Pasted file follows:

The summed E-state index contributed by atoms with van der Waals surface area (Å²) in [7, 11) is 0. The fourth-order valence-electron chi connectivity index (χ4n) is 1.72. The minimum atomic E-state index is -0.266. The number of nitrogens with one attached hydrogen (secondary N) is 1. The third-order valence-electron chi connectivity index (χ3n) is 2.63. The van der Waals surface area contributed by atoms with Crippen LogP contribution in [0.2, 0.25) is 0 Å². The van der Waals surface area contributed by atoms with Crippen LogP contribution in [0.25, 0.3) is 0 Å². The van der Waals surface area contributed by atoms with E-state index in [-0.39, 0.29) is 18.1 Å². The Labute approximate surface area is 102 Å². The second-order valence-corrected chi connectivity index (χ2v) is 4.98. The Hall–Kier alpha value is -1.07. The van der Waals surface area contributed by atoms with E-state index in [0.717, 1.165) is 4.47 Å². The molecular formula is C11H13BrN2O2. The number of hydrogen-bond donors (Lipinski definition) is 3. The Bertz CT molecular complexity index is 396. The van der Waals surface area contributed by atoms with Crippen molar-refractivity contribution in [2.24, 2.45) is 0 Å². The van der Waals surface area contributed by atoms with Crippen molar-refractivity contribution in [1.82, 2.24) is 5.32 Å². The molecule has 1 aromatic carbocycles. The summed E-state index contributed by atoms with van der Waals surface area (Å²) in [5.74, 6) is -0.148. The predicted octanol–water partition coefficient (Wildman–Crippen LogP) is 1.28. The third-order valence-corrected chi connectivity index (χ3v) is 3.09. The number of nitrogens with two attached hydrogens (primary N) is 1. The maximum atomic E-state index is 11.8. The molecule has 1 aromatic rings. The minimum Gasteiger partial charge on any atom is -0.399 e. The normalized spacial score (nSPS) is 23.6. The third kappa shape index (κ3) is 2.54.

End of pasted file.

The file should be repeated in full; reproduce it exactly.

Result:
The summed E-state index contributed by atoms with van der Waals surface area (Å²) in [7, 11) is 0. The fourth-order valence-electron chi connectivity index (χ4n) is 1.72. The minimum atomic E-state index is -0.266. The number of nitrogens with one attached hydrogen (secondary N) is 1. The third-order valence-electron chi connectivity index (χ3n) is 2.63. The van der Waals surface area contributed by atoms with Crippen LogP contribution in [0.2, 0.25) is 0 Å². The van der Waals surface area contributed by atoms with Crippen LogP contribution in [0.25, 0.3) is 0 Å². The van der Waals surface area contributed by atoms with E-state index in [-0.39, 0.29) is 18.1 Å². The Labute approximate surface area is 102 Å². The second-order valence-corrected chi connectivity index (χ2v) is 4.98. The Hall–Kier alpha value is -1.07. The van der Waals surface area contributed by atoms with E-state index in [0.717, 1.165) is 4.47 Å². The molecular formula is C11H13BrN2O2. The number of hydrogen-bond donors (Lipinski definition) is 3. The Bertz CT molecular complexity index is 396. The van der Waals surface area contributed by atoms with Crippen molar-refractivity contribution in [2.24, 2.45) is 0 Å². The van der Waals surface area contributed by atoms with Crippen molar-refractivity contribution in [1.82, 2.24) is 5.32 Å². The molecule has 1 aromatic carbocycles. The summed E-state index contributed by atoms with van der Waals surface area (Å²) in [5.74, 6) is -0.148. The predicted octanol–water partition coefficient (Wildman–Crippen LogP) is 1.28. The third-order valence-corrected chi connectivity index (χ3v) is 3.09. The number of nitrogens with two attached hydrogens (primary N) is 1. The maximum atomic E-state index is 11.8. The molecule has 1 aromatic rings. The minimum Gasteiger partial charge on any atom is -0.399 e. The normalized spacial score (nSPS) is 23.6. The third kappa shape index (κ3) is 2.54.